Thanks to Positive Discipline, I was able to look at the behavior as a way of communication:
Children seek connection and settle for attention.
He was saying. “Hello. I am here! See me. Notice me. Play with me. Involve me in your world. Come into my world.”
“For kids 0-3 the top 5 tools are distraction, redirection, supervision, supervision, SUPERVISION.”
~ Jane Nelsen, author of Positive Discipline
Eventually, it just became a learned behavior so he would literally just walk up and hit them and then walk away to do something else. I kept encouraging connection and doubled my own efforts with involving him usefully since I knew he wasn’t getting it from the teenagers.
This too shall pass
Finally, after the trip, we had one last hitting hurrah. Our neighbors came over to play and we hadn’t seen them in months. My toddler was so excited to see the older girls that he (yep) hit them! I was so fatigued at this point and had just solo parented this for so long that I didn’t have the energy to intervene one more time so I just let the kids tell him themselves. Luckily for me, they are skilled with toddlers and had the words to assertively ask him to be gentle. I sat back and watched what would happen.
Eventually, he stopped. They all played together and it was fine. After that day, the hitting stopped. It’s now been months since he hit anyone. The crazy thing is, when you are in it, like so many of these phases, it feels like it will never end. (I really believed at one point that he had become a total psychopath and would never be allowed in kindergarten or have healthy relationships.) Then, one day you realize, “oh, that behavior stopped.” And you roll on. Like every other crazy developmental period, this too shall pass.
With hindsight, or maybe you are lucky to be on kid number 2 or 3 or 4, you start to get that experience and build up some perspective. Maybe you don’t take it so personally. Maybe you let go easier.
Letting go of control over the situation and the timeline is one of my most important parenting tools.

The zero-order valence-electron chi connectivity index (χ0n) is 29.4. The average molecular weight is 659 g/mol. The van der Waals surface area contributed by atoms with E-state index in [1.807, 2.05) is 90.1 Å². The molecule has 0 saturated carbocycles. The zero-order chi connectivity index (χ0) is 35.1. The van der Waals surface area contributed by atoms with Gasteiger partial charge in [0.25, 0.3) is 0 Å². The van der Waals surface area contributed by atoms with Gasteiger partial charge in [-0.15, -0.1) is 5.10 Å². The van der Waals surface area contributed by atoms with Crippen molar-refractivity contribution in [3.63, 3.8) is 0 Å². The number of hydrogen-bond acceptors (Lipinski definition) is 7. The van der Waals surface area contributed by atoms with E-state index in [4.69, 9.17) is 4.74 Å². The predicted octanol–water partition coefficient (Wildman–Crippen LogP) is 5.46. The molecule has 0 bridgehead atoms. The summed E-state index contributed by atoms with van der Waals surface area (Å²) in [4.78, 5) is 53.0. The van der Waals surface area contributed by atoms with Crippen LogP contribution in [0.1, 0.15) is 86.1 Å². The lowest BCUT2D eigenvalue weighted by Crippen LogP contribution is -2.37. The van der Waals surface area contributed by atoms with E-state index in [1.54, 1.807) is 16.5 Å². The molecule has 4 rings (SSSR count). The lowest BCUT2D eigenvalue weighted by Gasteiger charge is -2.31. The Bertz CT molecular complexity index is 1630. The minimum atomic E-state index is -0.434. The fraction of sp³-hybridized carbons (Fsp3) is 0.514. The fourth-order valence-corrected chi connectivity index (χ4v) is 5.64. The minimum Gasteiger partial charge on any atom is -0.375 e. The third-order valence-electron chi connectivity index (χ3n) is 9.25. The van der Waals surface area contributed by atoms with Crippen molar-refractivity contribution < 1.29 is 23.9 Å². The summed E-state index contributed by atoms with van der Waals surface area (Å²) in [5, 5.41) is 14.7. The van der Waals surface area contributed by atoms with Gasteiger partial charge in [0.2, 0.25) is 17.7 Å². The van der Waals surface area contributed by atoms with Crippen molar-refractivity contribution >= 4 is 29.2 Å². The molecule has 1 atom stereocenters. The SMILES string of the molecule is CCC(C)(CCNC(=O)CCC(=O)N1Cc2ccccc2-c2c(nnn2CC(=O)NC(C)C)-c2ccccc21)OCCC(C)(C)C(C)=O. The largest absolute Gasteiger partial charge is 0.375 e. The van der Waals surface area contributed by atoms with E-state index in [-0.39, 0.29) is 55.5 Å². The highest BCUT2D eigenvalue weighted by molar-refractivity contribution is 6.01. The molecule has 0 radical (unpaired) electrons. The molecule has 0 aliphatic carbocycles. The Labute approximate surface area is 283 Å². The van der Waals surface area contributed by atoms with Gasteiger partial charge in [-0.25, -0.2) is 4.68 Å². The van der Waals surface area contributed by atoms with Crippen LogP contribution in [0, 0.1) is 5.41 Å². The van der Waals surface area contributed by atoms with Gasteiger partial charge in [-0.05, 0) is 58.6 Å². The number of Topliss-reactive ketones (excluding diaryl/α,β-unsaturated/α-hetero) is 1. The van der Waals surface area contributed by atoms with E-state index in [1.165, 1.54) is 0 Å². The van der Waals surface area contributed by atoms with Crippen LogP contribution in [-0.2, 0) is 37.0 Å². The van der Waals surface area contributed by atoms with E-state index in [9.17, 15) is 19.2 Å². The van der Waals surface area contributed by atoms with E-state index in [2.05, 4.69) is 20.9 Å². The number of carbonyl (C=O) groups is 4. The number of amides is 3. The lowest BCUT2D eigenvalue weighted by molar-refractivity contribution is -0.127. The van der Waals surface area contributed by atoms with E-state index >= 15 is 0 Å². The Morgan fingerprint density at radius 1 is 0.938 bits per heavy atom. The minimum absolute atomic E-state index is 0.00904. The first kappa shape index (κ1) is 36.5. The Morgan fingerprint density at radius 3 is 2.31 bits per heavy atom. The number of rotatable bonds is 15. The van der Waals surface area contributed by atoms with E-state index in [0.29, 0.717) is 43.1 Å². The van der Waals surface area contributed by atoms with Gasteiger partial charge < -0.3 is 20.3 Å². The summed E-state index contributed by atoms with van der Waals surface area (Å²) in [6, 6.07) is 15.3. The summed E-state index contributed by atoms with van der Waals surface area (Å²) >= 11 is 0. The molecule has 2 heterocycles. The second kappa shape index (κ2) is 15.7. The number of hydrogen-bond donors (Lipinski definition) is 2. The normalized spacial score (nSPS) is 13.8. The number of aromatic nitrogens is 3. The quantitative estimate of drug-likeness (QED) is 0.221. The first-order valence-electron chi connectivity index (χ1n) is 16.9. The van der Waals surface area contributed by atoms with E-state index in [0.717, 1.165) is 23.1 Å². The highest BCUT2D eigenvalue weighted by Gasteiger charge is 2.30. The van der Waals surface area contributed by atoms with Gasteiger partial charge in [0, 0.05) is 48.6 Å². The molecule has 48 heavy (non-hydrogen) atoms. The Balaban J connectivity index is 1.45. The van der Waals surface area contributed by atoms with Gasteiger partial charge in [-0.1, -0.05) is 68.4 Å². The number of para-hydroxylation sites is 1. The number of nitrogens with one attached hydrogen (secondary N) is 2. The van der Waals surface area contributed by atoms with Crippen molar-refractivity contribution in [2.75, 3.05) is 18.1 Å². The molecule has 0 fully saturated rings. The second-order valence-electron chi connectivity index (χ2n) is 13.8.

Here’s the deal. I may be a Positive Discipline educator AND these challenges still happen. It’s not about getting rid of the challenges but about seeing them as opportunities to teach. So yes, you are going to see my child have a tantrum, throw toys, hit other kids, refuse to eat, sleep, or use the potty. This is NORMAL. It’s also exhausting. So take your breaks out there. Ask for help when you need it. Have faith that this phase will pass, because it will.
So why didn’t I just ride it out and not put in all that effort? Why didn’t I just give up? Well, the short answer is that these tools did stop the behavior in the moment. The long answer is that my true focus was to teach skills and these were opportunities to plant those seeds. I wanted my child to learn how to communicate his needs in a respectful way. I wanted to teach the older kids how to put up boundaries and ask for what they need. I wanted everyone to be able to step into each other’s shoes and see the world from someone else’s perspective.
Life skills aren’t taught in one interaction.
They build throughout a lifetime.
This was just another opportunity to identify my focus and lean in.
These aggressive, emotional, and challenging behaviors do NOT make you a bad parent. They just make you a parent. We all see it. We all feel challenged and we all need each other for support sometimes.
Thank you for listening and not judging. Stay tuned for more…
For more tips on hitting, kicking, biting, or throwing check out these Q&A videos from our YouTube channel: